Tom, he was a piper’s son,
He learned to play when he was young,
And all the tune that he could play,
Was “Over the Hills and Far Away”…
It’s the CIRCUS ARC – and it’s all fun and games until people start to die.¹
I know I’ve said I wanted to review each volume separately, but these three books form one coherent arc that hangs too well together to be torn apart; and I couldn’t really review the third part without spoilers. I think I’m going to stick to this method for the next story arcs as well, till I reach the more recent volumes.
So, what gives?
Queen Victoria has used her appearance during at the curry competition to assign Ciel with a new case. All over England children are disappearing. The incidents have one thing in common: the appearance of a travelling circus troupe shortly before the children vanished. Now, Noah’s Arc Circus is visiting London, and, after installing Prince Soma and Agni as caretakers in Ciel’s London town house, Ciel and Sebastian are off to investigate. When visiting the circus show, Sebastian gets enchanted by a lovely, fluffy tiger – who isn’t quite as enamoured with the demon as he is with her and shows her teeth. But Sebastian knows how to use his chances, and before long he and Ciel are invited to join the troupe – which gives Sebastian ample opportunity to show off, and to delight in teasing his young master for his clumsiness and for being quite unsuited for circus life.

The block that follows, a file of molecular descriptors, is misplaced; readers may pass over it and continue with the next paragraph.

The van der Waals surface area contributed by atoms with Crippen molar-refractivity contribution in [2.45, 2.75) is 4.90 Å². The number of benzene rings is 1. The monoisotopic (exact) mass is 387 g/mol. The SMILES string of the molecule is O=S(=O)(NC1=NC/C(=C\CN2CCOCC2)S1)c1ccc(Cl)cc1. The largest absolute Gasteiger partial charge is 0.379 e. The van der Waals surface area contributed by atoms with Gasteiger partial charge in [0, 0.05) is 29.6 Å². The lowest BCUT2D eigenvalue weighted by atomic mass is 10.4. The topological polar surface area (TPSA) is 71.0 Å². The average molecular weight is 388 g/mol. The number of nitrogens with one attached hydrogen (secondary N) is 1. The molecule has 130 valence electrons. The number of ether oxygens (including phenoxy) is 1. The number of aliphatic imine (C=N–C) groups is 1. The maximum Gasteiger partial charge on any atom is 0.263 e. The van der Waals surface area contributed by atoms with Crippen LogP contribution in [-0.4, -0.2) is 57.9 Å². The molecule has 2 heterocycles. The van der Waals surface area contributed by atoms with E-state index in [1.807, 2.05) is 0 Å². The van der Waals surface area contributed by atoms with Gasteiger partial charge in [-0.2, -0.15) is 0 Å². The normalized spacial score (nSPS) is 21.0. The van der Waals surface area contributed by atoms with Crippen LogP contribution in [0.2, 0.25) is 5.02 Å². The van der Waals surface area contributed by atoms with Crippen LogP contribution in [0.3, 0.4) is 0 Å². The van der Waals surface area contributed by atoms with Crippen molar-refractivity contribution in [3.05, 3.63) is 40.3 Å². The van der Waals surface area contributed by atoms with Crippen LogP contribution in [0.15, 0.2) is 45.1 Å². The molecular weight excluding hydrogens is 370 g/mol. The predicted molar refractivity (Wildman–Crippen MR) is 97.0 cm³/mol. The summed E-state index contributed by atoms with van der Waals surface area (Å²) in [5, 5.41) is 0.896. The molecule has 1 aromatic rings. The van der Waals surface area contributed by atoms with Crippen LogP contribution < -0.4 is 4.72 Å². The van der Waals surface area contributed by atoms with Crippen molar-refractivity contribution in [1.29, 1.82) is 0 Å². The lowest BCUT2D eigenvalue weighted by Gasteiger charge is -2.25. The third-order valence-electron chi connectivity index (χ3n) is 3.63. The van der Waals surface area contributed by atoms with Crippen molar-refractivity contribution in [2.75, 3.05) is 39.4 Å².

Yep, this story shows the two main characters at their most antagonistic again. But it also shows a more nurturing side of Sebastian: When Ciel falls ill and suffers from an asthma attack, Agni and Soma shame Sebastian into caring. Serving his master well is a demon’s aesthetics, after all. Of course, Ciel absolutely hates it.
I laughed way too hard at that scene.
The circus world is beautifully realised. Toboso’s artwork is striking, extremely rich and detailed. The troupe are a cast of varied, colourful characters; there’s Joker, the show’s host; Beast, the big cat tamer; Dagger, the knife thrower; acrobat Doll; and, not belonging to the troupe’s first cast, but a character to pay attention to, Snake, who names his snakes after famous poets and speaks only with and through them.
And there’s someone else, too. An old acquaintance, whose artistic skills match Sebastian’s: William T. Spears of the Grim Reaper Dispatch, and. Worst. Undercover agent. Ever. The shinigami is on a secret mission, because there are going to be a lot of souls to collect in the immediate future. Being the stiff upper lip, by the book bureaucrat that he is, Will is not exactly pleased with this assignment – and even less pleased with meeting demon Sebastian once again. The antipathy is mutual, at least. So, of course those two have to share a tent.
After some fun shenanigans for Sebastian, and flashbacks and asthma attacks for Ciel, Sebastian interprets one of his master’s orders rather freely, and shows a bit more of his devilish side. His method proves to be successful and leads our spies to the man who could be behind the abductions. And that’s when the story takes a harsh turn to the dark side.